RogerBW's Blog

Perl Weekly Challenge 116: Square Sequence 10 June 2021

I’ve been doing the Perl Weekly Challenges. The latest involved lots of digit splitting. (Note that this is open until 13 June 2021.)

TASK #1 › Number Sequence

You are given a number $N >= 10.

Write a script to split the given number such that the difference between two consecutive numbers is always 1 and it shouldn’t have a leading 0.

Print the given number if it's impossible to split the number.

I don't want to have multiple return types, so if the breakdown fails I return a list with one entry in it rather than a bare number.

A couple of extra test cases this time:

910911 → [910,911] – the 1-length and 2-length initial substrings don't work, but the 3-length one does.

(I don't think there can ever be an input that's validly breakable at two different substring lengths, but if there is, my code will return just the shorter one.)

9109119 → [9109119] – everything is going well until we run out of characters. (I didn't actually need this but it seemed as though it might be useful.)

But basically this comes down to: for each initial substring length from 1 up to half the string length, get the initial number, and then extend the list with more numbers to see if it matches the input.

In Raku:

sub ns($n) {
  my $l=chars($n);
  for 1..floor($l/2) -> $sl {
    my $i=$sl;
    my @e=(substr($n,0,$sl))+0;
    while (1) {
      if ($l-$i == 0) {
        last;
      }
      push @e,@e[*-1]+1;
      my $el=chars(@e[*-1]);
      if ($l-$i < $el ||
            substr($n,$i,$el) ne @e[*-1]) {
        @e=();
        last;
      }
      $i+=$el;
    }
    if (@e) {
      return @e;
    }
  }
  return [$n];
}

Python, Rust and even Ruby are more wedded to their string-as-list-of-characters ideas, so one indexes into them with ranges rather than using a substr-equivalent… which means caring about which languages have a inclusive range and which don't. (The main argument for end exclusivity, so a range of "0 to 10" actually runs from 0 to 9, seems to be that it makes it easier not to run off the end of an array. I'm not convinced. But a lot of this is probably what I'm used to.)

Another approach that occurred to me later was, for each initial substring, to build the string until it's long enough and only then check whether it matches. That will clearly be slower with a very long input (because it has to build up the whole input length before it starts to check) but it's easier to write. Here it is, also in Raku for ease of comparison:

sub ns($n) {
  my $l=chars($n);
  for 1..floor($l/2) -> $sl {
    my @e=(substr($n,0,$sl))+0;
    while (1) {
      push @e,@e[*-1]+1;
      my $es=@e.join('');
      if ($es.chars>$l) {
        last;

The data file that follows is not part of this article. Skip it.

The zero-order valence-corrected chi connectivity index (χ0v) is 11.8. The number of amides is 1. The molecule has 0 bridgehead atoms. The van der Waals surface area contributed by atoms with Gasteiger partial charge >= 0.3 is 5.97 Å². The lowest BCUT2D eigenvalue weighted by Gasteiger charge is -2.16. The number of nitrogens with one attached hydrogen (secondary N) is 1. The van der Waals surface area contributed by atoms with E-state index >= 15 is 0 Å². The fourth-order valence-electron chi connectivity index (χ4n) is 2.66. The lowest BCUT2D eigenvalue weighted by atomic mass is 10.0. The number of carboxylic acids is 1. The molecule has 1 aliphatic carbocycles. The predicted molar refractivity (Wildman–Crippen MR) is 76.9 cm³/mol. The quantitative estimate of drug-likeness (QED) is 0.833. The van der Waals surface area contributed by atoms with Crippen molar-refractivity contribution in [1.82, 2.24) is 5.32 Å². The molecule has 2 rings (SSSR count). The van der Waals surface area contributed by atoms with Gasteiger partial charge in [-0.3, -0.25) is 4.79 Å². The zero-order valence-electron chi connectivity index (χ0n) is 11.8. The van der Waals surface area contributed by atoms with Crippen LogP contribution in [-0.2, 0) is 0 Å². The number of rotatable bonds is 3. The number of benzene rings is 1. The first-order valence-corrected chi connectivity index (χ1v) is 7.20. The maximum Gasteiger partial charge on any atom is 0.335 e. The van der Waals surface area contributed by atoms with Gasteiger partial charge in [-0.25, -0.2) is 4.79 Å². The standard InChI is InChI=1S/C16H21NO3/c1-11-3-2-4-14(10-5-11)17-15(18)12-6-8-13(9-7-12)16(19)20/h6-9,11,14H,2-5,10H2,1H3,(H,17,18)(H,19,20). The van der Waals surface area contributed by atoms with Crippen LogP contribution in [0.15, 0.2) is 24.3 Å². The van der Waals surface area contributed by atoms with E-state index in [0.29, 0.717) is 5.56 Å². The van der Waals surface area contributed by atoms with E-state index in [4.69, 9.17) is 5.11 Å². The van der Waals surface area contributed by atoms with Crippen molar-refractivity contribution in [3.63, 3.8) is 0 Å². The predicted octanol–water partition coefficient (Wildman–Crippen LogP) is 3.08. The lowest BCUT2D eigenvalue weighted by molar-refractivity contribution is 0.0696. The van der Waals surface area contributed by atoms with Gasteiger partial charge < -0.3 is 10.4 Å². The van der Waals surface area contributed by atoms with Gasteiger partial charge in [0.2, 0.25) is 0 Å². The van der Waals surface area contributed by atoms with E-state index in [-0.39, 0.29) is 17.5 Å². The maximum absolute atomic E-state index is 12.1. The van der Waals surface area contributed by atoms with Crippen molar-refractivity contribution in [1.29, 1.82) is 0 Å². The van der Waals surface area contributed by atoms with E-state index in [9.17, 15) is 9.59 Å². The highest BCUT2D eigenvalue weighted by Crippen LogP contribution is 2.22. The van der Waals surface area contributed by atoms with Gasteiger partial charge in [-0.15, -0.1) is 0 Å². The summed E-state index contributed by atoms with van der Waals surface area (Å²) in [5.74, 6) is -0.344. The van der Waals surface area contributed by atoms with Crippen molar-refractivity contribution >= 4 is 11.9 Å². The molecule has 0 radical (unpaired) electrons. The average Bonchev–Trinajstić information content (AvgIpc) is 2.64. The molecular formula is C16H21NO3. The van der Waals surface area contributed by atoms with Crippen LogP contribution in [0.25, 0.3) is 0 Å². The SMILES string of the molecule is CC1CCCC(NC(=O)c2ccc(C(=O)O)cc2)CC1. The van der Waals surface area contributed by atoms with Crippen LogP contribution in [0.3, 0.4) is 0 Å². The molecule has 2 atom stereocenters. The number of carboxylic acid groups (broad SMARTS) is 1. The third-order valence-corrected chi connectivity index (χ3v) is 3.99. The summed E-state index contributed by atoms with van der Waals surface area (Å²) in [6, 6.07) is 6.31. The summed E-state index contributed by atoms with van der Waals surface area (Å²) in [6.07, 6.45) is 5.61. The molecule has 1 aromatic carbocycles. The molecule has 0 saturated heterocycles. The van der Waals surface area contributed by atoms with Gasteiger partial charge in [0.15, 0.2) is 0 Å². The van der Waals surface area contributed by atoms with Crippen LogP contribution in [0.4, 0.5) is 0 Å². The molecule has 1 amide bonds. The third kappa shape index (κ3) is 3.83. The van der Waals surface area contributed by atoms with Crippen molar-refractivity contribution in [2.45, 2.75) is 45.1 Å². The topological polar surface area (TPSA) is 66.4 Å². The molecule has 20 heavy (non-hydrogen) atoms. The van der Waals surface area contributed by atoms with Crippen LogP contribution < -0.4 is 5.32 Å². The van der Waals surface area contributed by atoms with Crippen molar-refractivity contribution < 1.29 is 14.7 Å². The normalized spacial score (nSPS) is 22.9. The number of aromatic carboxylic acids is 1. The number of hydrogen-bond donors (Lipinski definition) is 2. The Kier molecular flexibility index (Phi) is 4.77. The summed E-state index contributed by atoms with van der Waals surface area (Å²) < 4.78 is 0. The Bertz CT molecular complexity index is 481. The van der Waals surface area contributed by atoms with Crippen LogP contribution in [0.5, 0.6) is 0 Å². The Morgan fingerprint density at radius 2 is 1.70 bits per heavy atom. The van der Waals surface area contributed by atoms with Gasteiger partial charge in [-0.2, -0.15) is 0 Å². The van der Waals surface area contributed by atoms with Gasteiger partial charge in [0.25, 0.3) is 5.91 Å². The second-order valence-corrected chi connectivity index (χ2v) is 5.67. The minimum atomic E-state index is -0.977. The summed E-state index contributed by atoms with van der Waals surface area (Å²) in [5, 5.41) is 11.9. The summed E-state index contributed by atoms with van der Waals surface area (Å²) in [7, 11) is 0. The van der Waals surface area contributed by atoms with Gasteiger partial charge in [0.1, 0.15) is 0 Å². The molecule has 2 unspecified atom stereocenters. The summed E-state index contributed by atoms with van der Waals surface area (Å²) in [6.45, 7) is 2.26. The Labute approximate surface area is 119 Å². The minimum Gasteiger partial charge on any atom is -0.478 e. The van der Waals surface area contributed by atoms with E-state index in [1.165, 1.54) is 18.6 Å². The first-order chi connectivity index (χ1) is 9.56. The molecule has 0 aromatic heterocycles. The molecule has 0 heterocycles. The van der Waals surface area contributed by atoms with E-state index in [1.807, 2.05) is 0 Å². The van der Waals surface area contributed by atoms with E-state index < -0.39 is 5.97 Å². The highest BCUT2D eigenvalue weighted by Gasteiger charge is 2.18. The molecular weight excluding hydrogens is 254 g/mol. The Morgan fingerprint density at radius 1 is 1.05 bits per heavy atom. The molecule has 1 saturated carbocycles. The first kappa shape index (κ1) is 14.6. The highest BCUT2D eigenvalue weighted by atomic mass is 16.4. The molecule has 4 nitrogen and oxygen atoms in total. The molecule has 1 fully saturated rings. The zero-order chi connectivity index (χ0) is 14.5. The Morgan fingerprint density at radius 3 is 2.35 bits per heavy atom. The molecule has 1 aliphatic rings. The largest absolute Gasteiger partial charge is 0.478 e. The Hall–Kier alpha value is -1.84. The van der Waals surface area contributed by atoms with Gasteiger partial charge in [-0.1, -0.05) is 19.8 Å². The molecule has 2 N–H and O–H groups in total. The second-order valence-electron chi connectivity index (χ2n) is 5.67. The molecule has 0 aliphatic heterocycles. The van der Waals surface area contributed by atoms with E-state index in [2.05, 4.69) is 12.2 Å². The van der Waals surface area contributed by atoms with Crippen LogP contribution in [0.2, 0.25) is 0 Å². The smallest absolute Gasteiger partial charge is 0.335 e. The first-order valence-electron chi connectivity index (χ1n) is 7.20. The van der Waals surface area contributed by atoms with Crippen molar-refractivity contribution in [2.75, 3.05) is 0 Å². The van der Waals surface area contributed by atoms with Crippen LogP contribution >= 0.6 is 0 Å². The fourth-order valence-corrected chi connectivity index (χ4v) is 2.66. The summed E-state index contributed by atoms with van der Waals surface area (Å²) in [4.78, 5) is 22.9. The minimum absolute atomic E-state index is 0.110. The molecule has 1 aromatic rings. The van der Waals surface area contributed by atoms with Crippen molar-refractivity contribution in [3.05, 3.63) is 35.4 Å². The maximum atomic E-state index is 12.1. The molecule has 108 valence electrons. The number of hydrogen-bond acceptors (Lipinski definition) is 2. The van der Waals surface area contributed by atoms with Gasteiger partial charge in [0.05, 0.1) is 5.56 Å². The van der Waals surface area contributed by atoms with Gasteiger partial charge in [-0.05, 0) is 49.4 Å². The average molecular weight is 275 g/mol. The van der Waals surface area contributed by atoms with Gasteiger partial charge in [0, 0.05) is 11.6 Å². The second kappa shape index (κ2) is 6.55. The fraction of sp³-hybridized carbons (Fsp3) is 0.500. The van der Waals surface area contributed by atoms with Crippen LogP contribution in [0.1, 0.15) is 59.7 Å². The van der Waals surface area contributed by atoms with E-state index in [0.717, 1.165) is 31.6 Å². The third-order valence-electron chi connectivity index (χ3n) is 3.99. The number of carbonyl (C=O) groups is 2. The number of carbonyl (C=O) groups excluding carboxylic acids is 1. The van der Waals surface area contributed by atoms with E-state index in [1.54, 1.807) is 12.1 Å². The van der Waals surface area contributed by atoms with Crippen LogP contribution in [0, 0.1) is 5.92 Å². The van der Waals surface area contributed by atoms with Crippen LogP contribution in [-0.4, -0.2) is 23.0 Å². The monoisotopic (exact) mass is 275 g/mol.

}
      if ($es.chars==$l &&
          $es eq $n) {
        return @e;
      }
    }
  }
  return [$n];
}

The list of numbers that can be broken into at least two consecutive integers in this way is in the OEIS.

TASK #2 › Sum of Squares

You are given a number $N >= 10.

Write a script to find out if the given number $N is such that sum of squares of all digits is a perfect square. Print 1 if it is otherwise 0.

Like many of these problems I don't see an application for this, but… here's the Rust version (with an intermediate variable ii so that I can avoid using a power function).

fn sos (n: u32) -> u8 {
    let mut t=0;
    for i in n.to_string().chars() {
        let ii=i.to_digit(10).unwrap();
        t+=ii*ii;
    }
    let s=(t as f64).sqrt() as u32;
    if s*s == t {
        return 1;
    } else {
        return 0;
    }
}

If I were doing this with larger numbers, I'd build a hash of digits and counts: so the input 32172304220 would become {0 => 2, 1 => 1, 2 => 4, 3 => 2, …}. Then I'd iterate over that hash:

  • 1²=1 ×1 = 1
  • 2²=4 ×4 =16
  • 3²=9 ×2 =18
  • etc.

and add up all of those. Here's the (slightly longer) Rust to calculate t that way, replacing the first five lines of the above:

let mut d: HashMap<u32,u32>=HashMap::new();
for i in n.to_string().chars() {
    let en=d.entry(i.to_digit(10).unwrap()).or_insert(0);
    *en += 1;
}
let t=d.iter().map(|(k,v)| k*k*v).sum();

Thanks to Ilmari for pointing out entry() for this bit of hash manipulation I've been finding very frustrating in Rust. Also note the convenient iter() method on a HashMap for an efficient way of iterating over all key-value pairs as pairs; in Perl this is each but for some reason I rarely use it. I like that last line; that chain of transformations is what a functional programming style is all about, as far as I'm concerned. It's just a pity that the variable definition and assignment still has to be on the left.

For further optimisation, there are squareness tests that are partly effective (they'll flag up some, but not all, numbers that definitely aren't perfect squares) which don't involve the lengthy calculation of the square root, so if I had to plough through huge numbers of these I'd use them to avoid that calculation where possible. Here is an example of the sort of thing I'm talking about. I didn't bother to code them up, though.

(And yes, the sequence of numbers for which this is true is in the OEIS.)

Full code on github.


  1. Posted by RogerBW at 06:35pm on 14 June 2021

    Part 1: a couple of bloggers built every possible partition of the input string and then tested each of them. Gosh!

    I did assume that the difference between elements is always +1, and that they'd be positive.

    Part 2: most of the answers looked like my main version, squaring each digit, and to be fair my optimisation probably doesn't save much time until you get to truly huge numbers – but I find it more elegant.

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